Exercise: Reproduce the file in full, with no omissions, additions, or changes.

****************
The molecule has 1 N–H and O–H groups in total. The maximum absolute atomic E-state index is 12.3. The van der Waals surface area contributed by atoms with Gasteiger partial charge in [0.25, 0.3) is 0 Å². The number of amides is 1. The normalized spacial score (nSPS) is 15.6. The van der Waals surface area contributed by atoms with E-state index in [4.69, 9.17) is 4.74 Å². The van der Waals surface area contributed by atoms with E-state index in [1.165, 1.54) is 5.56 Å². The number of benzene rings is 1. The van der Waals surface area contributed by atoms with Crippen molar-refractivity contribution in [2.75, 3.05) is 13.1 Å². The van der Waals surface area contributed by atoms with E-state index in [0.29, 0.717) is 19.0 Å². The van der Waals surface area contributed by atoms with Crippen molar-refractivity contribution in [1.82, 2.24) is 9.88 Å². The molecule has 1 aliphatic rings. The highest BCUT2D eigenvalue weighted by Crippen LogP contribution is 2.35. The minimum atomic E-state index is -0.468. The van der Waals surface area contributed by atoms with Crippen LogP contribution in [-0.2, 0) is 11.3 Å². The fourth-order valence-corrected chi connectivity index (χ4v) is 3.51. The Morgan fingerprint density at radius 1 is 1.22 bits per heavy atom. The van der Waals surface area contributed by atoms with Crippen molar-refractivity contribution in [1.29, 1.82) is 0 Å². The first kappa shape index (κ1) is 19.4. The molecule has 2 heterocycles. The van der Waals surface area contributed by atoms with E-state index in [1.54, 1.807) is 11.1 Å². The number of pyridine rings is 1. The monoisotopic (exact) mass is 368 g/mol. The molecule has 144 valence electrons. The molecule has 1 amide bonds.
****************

The molecule has 1 N–H and O–H groups in total. The maximum absolute atomic E-state index is 12.3. The van der Waals surface area contributed by atoms with Gasteiger partial charge in [0.25, 0.3) is 0 Å². The number of amides is 1. The normalized spacial score (nSPS) is 15.6. The van der Waals surface area contributed by atoms with E-state index in [4.69, 9.17) is 4.74 Å². The van der Waals surface area contributed by atoms with E-state index in [1.165, 1.54) is 5.56 Å². The number of benzene rings is 1. The van der Waals surface area contributed by atoms with Crippen molar-refractivity contribution in [2.75, 3.05) is 13.1 Å². The van der Waals surface area contributed by atoms with E-state index in [0.29, 0.717) is 19.0 Å². The van der Waals surface area contributed by atoms with Crippen molar-refractivity contribution in [1.82, 2.24) is 9.88 Å². The molecule has 1 aliphatic rings. The highest BCUT2D eigenvalue weighted by Crippen LogP contribution is 2.35. The minimum atomic E-state index is -0.468. The van der Waals surface area contributed by atoms with Crippen LogP contribution in [-0.2, 0) is 11.3 Å². The fourth-order valence-corrected chi connectivity index (χ4v) is 3.51. The Morgan fingerprint density at radius 1 is 1.22 bits per heavy atom. The van der Waals surface area contributed by atoms with Crippen molar-refractivity contribution in [1.29, 1.82) is 0 Å². The first kappa shape index (κ1) is 19.4. The molecule has 2 heterocycles. The van der Waals surface area contributed by atoms with E-state index in [1.54, 1.807) is 11.1 Å². The number of pyridine rings is 1. The monoisotopic (exact) mass is 368 g/mol. The molecule has 144 valence electrons. The molecule has 1 amide bonds.